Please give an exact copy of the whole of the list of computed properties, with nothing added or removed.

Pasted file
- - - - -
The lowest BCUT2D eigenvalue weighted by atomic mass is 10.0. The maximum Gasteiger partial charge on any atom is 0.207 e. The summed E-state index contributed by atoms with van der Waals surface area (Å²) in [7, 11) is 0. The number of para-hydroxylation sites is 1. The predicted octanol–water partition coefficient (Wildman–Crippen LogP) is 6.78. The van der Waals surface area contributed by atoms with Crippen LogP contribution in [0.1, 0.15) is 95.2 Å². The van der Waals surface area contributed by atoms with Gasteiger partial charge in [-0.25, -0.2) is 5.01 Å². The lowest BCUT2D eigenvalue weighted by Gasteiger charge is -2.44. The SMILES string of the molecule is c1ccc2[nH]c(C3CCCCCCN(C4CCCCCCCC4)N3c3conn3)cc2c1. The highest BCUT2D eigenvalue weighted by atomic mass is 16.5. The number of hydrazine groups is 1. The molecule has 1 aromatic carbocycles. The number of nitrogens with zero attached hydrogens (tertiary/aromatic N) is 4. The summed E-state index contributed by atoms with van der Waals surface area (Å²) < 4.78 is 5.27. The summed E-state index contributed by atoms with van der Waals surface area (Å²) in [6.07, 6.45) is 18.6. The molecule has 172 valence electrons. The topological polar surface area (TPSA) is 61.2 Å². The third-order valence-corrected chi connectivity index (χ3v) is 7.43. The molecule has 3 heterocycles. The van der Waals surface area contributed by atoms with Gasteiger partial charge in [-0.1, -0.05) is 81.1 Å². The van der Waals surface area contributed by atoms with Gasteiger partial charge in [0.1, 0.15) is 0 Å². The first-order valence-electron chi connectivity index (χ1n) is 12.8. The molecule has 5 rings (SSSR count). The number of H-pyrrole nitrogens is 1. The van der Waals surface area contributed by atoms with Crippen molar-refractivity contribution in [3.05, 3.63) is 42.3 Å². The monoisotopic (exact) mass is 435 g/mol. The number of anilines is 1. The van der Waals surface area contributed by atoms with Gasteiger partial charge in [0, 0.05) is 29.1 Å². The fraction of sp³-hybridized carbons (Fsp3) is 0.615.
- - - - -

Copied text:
The lowest BCUT2D eigenvalue weighted by atomic mass is 10.0. The maximum Gasteiger partial charge on any atom is 0.207 e. The summed E-state index contributed by atoms with van der Waals surface area (Å²) in [7, 11) is 0. The number of para-hydroxylation sites is 1. The predicted octanol–water partition coefficient (Wildman–Crippen LogP) is 6.78. The van der Waals surface area contributed by atoms with Crippen LogP contribution in [0.1, 0.15) is 95.2 Å². The van der Waals surface area contributed by atoms with Gasteiger partial charge in [-0.25, -0.2) is 5.01 Å². The lowest BCUT2D eigenvalue weighted by Gasteiger charge is -2.44. The SMILES string of the molecule is c1ccc2[nH]c(C3CCCCCCN(C4CCCCCCCC4)N3c3conn3)cc2c1. The highest BCUT2D eigenvalue weighted by atomic mass is 16.5. The number of hydrazine groups is 1. The molecule has 1 aromatic carbocycles. The number of nitrogens with zero attached hydrogens (tertiary/aromatic N) is 4. The summed E-state index contributed by atoms with van der Waals surface area (Å²) < 4.78 is 5.27. The summed E-state index contributed by atoms with van der Waals surface area (Å²) in [6.07, 6.45) is 18.6. The molecule has 172 valence electrons. The topological polar surface area (TPSA) is 61.2 Å². The third-order valence-corrected chi connectivity index (χ3v) is 7.43. The molecule has 3 heterocycles. The van der Waals surface area contributed by atoms with Gasteiger partial charge in [-0.1, -0.05) is 81.1 Å². The van der Waals surface area contributed by atoms with Gasteiger partial charge in [0.1, 0.15) is 0 Å². The first-order valence-electron chi connectivity index (χ1n) is 12.8. The molecule has 5 rings (SSSR count). The number of H-pyrrole nitrogens is 1. The van der Waals surface area contributed by atoms with Crippen molar-refractivity contribution in [3.05, 3.63) is 42.3 Å². The monoisotopic (exact) mass is 435 g/mol. The number of anilines is 1. The van der Waals surface area contributed by atoms with Gasteiger partial charge in [0, 0.05) is 29.1 Å². The fraction of sp³-hybridized carbons (Fsp3) is 0.615.